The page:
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Stick the Landing 

Parenting tips for transitions

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There's a good reason getting everyone out the door on-time — with their shoes on — can feel like a major accomplishment for parents. It's more or less the same reason bedtime is the number one topic parents contact me to discuss. Whether it's the transition from the living room to the car seat or bath-time to sleep-time, periods of adjustment from one thing to another are times when even the most on-top-of-it parents can find the situation going sideways.

The same strategies I once used in class to get 20 5 year olds happily seated on the rug and ready to read after playing on the swings can get the job done in your home, too.

Right now, as we round out a full year of uncertainty and limitation, packs of kids are readjusting to in-person class just in time to get ready for one of the biggest annual transitions of all: the end of the school year. As a parent or caregiver, you might be looking for ways to make these, and other ordinary changes more manageable.

The most critical thing to keep in mind when addressing transitions is that you and your kids are on the same side. Even when it seems like your little ones are working against you at every turn, remember your children really aren't making things difficult at you. They're being kids. The minute you lose that perspective you risk slipping into a power struggle, and all power struggles ever achieve is frustration. Understanding that you are on the same side, you can support your children while remaining in charge.

It's helpful to remember transitions can be tough for everyone, not just the preschool set. Any of us who have stayed up past our own grown-up bedtimes to watch one more episode of whatever have felt this. The difficult aspects of transitions are amplified for children because they have necessarily shorter attention spans and are neurologically less equipped to regulate their emotions.

As there is loss inherent in all change, even very positive change, kids are likely to have some hefty feelings in response. This is particularly true for changes that alter the structure of their lives. When you make room for emotional responses, the feelings don't need to derail the program. Making room for emotions means not immediately trying to fix them or making them shameful. If it's acceptable to have and to express feelings, the feelings don't need to become explosive or direct the show.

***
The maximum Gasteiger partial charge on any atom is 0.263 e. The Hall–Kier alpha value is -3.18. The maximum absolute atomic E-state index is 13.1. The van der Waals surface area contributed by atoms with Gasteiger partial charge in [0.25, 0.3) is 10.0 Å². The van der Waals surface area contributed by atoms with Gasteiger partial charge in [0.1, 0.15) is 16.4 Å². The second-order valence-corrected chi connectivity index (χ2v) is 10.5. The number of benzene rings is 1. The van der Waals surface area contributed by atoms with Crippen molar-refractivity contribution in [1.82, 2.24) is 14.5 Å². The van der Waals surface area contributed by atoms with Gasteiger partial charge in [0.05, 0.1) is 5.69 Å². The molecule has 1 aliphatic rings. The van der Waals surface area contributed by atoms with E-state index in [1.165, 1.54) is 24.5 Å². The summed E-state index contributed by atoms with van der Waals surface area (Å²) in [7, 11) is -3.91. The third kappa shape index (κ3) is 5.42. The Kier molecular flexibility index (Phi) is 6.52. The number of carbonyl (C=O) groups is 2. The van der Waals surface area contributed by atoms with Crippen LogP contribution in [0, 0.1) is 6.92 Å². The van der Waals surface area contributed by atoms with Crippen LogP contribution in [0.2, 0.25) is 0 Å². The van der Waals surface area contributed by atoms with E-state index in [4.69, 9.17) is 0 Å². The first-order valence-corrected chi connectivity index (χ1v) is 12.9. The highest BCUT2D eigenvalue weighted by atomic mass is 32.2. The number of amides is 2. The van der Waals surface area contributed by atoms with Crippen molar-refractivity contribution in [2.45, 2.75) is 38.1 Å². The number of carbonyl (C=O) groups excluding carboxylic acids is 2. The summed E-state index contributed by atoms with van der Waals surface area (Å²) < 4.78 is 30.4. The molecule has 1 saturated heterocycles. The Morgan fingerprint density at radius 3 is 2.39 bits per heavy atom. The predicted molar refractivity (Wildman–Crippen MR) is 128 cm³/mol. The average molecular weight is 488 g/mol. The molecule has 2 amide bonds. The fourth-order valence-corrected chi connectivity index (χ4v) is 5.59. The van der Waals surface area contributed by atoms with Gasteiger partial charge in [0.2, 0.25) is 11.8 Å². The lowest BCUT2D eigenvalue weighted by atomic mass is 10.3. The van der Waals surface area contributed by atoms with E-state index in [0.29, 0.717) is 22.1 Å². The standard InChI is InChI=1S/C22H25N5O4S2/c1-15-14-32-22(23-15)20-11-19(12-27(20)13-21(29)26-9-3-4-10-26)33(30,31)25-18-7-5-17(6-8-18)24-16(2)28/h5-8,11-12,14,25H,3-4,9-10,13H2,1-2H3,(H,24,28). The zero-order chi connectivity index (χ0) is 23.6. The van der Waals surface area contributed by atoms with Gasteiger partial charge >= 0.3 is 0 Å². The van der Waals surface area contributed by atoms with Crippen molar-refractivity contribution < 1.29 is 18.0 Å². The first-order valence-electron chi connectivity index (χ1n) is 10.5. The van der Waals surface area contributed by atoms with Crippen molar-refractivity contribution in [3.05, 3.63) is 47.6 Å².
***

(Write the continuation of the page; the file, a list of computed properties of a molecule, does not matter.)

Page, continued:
Transitions go best when adults stick to the plan. Huge, unforeseen catastrophes aside, moving forward with the actions you said you were going to take, when you said you were going to take them, is the real key to smooth progressions from one thing to another. There are psychological reasons why children try to take control of the situation right when you are doing your best to move on to the next thing. It's the job of the caregiver to continually redirect everyone back to the task at hand, regardless of your charges' wily diversion tactics. Don't get distracted — your kids really can be sad and still get in the car. You really can be an invested parent and still tell your child that you're excited to hear about this cool thing they learned after they've packed their backpack and put on their shoes.

Especially when it's a big turning point, there's tremendous value in communicating to children what's going to happen next. Talk with your kids about changes before they occur, multiple times. Let them ask questions and imagine together what it's going to be like. One reason that transitions are so anxiety-provoking is that they generally involve moving into something (at least partially) unknown. If you help your children conceptualize the new conditions, you can remove some of the threat.

Finally, cut everyone — including yourself — some slack. It will help just to recognize that transitions take attention and allow yourself enough time. For large, structural changes, accept that your family might be best served by letting some less-pressing tasks go during the adjustment period. This will afford you more energy, time, and a greater emotional capacity to smooth out the change. It can also be very effective to mark significant transitions with some small special event. Talk it up. Make it meaningful. Balloons at dinnertime, a favorite treat the day before or the weekend after, or watching a movie with sleeping bags in the living room can be just the thing that flips a sad, annoying or scary change into an exciting adventure.

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Lindsay Kessner

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